Homemade Chicken Stock or Bone Broth Recipe

Apparently, bone broth is the new green juice.  Shape.com has a roundup of “8 Reasons to Try Bone Broth”, with justifications ranging from healthier skin and nails to clearing out your innards.  Lonolife is crushing it with all natural bone broth K-cups at $19.99 for 10 cups.  Chef Ivan Orkin makes his infamous ramen broth with only the finest quality chickens (all body parts intact) and meticulously chronicles his 6-hour cooking process until the bones and flesh simply slide off in his book (my bible), Ivan Ramen.  Making broth is just one part of my ramen-making journey, and the most important process of all.  Plus, simply learning how to make homemade broth is a powerful tool.  And if it makes my hair, skin, and nails look fantastic too?  I’m all in.
I’m going to walk you through one method of making homemade chicken broth.  These basic steps can be applied to any other animal bones (turkey, pork, beef, etc.) as long as you adjust cooking time and/or preparations.  After reading this information, you should be armed with sufficient information to go forth and rock your nutrient meter.  Pictures below are from two different broth-making sessions.


  • 1.5 lbs. of Chicken bones (raw with some cartilage and meat still on them)
  • .75 lbs. of Chicken feet (trust me, you want the collagen, but if it creeps you out it’s optional)
  • 2 Leeks
  • 1 Onion
  • .1 oz. Ginger
  • 3 cloves of Garlic

Optional: Carrots, Celery, Fresh Thyme, Fresh Rosemary, Shallots, Whole Peppercorns or other “aromatics”1You might be thinking, “Where do I buy chicken feet or chicken bones?!”  I’ve found the majority of my parts at the Japanese or Chinese grocery store.  Specialized butchers and Whole Foods usually carry parts as well.  You may have to ask in the meat department.  They’re typically pretty inexpensive and you can buy them for a few dollars for a pound or two.  

When you’re making broth, you want to consider its end use so you can decide what kind of aromatics to add.  The flavor of the aromatics diffuses into the broth and can alter the flavor quite a bit.  If I were going to use the broth to make chicken noodle soup, I would have loaded it with all of the traditional aromatics: Leeks, Onions, Garlic, Carrots, Celery, Fresh Thyme, Fresh Rosemary, and Whole Peppercorns.  In this case, I was making a large broth batch for the Vietnamese Soup, Bun Thang so I left out the “Western” ingredients.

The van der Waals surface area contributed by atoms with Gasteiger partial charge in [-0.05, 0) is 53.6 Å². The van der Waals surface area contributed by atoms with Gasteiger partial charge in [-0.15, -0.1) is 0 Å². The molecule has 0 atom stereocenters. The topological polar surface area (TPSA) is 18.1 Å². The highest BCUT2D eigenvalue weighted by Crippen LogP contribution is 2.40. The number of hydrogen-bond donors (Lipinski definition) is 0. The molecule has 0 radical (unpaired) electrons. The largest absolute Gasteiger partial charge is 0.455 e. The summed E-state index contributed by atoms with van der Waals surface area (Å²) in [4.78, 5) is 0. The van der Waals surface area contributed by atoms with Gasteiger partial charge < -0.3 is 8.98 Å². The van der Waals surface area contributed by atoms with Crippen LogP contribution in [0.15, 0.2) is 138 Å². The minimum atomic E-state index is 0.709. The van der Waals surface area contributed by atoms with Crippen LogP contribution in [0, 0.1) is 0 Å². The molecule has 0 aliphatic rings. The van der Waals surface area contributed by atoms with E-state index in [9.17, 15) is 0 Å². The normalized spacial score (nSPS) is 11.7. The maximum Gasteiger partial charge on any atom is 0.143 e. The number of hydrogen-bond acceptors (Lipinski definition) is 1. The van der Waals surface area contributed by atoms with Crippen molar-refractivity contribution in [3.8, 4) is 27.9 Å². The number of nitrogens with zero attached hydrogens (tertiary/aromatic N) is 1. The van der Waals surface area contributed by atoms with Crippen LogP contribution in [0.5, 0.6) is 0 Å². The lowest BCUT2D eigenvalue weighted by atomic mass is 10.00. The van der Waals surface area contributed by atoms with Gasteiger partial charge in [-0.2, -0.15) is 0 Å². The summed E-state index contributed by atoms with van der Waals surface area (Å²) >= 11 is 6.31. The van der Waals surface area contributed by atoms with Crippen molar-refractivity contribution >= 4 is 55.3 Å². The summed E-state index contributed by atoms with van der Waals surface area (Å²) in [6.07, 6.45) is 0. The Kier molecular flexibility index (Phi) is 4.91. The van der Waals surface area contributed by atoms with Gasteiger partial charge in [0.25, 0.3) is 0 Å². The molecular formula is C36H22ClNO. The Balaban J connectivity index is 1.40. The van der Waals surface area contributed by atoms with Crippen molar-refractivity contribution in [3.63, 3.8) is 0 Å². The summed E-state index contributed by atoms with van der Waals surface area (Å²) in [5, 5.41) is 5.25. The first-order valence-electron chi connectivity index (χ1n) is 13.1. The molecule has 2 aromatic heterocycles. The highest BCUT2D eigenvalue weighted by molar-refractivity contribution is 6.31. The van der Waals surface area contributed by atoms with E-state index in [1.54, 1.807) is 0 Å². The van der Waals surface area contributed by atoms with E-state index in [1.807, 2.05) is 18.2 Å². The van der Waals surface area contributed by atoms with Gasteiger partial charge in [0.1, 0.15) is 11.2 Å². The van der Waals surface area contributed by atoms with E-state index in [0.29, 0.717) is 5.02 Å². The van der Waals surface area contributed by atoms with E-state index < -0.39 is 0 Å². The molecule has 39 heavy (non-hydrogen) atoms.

Wash those bones and wash them well under running water in the sink.  Random pieces of congealed blood and other bits will fall right off.  Do the same with the chicken feet.


Find a tall stockpot and put the bones and feet inside.  Fill with enough water to fully submerge. Now, fill one inch above that water level.  Make note of where this water line is, because you will be maintaining that level for the next several hours.  You and the line are going to be best buddies. Bring it all to a boil.

While you’re waiting for the pot to boil, use this time to prep all of your aromatics.  Cut white bottom portion of the leeks into 3″ pieces.  Onion can be quartered.  Garlic cloves peeled and smashed a bit.  Ginger chunks peeled.  Everything is going to be fished out later, so don’t worry about perfection.  


Once the stock gets boiling, you will see foamy brown scum and other bits float to the top.  Use a fine mesh skimmer to take all of that dirty surface layer off.  This is surprisingly fun to do.  Get aggressive… don’t let a single piece of film or brown foam last in the stockpot.  Once all scum is removed, turn the heat down to a simmer.  You should see bubbles rise to the surface every few seconds.  At this point, some people transfer the entire stock to a new clean pot.  I really hate doing dishes, so I go the easy route.

Take a pair of chopsticks and wad up a clean napkin between it.  Wipe any residual sludge you see on the inside of the stockpot with the napkin.  Your chopsticks will keep you a safe distance away from being scalded.  Ah yes, now it looks much cleaner.

pic5 Throw in all of the aromatics.  From here on out, it’s smooth sailing.  Keep the pot simmering away and add a bit of water to replenish back to the right level.  Your best buddy, remember?  I always keep a clean bowl and skimmer nearby in case any scum decides to make guest appearances.  My rule of thumb (I learned this from Martha Stewart) is the simmer at least 3 hours to make a decent tasting broth.  Keep it on for 4-5 hours to extract more collagen and achieve a better flavor.

pic6Turn off the heat completely after 3-8 hours and let it cool to room temperature.  Use the skimmer to fish out all of the large solids and discard.  Then, use a fine mesh strainer and pour your broth into storing containers.  Glass Pyrex bowls and takeout soup containers work well.  I usually end up using my ramen bowls too.  Refrigerate and use within 6 days or freeze and use within 4-6 months (some internet sources say up to a year, but I’m iffy about that).  Once your broth chills in the fridge, check it out.  Jiggliness directly correlates to collagen!  Skim the thin layer of white fat off the top if you wish.  I like to leave a little on. 🙂

**Want to use a slow cooker?  After you skim scum, put it into your slower cooker on ‘low’ for a few hours.  Replenish water as needed.


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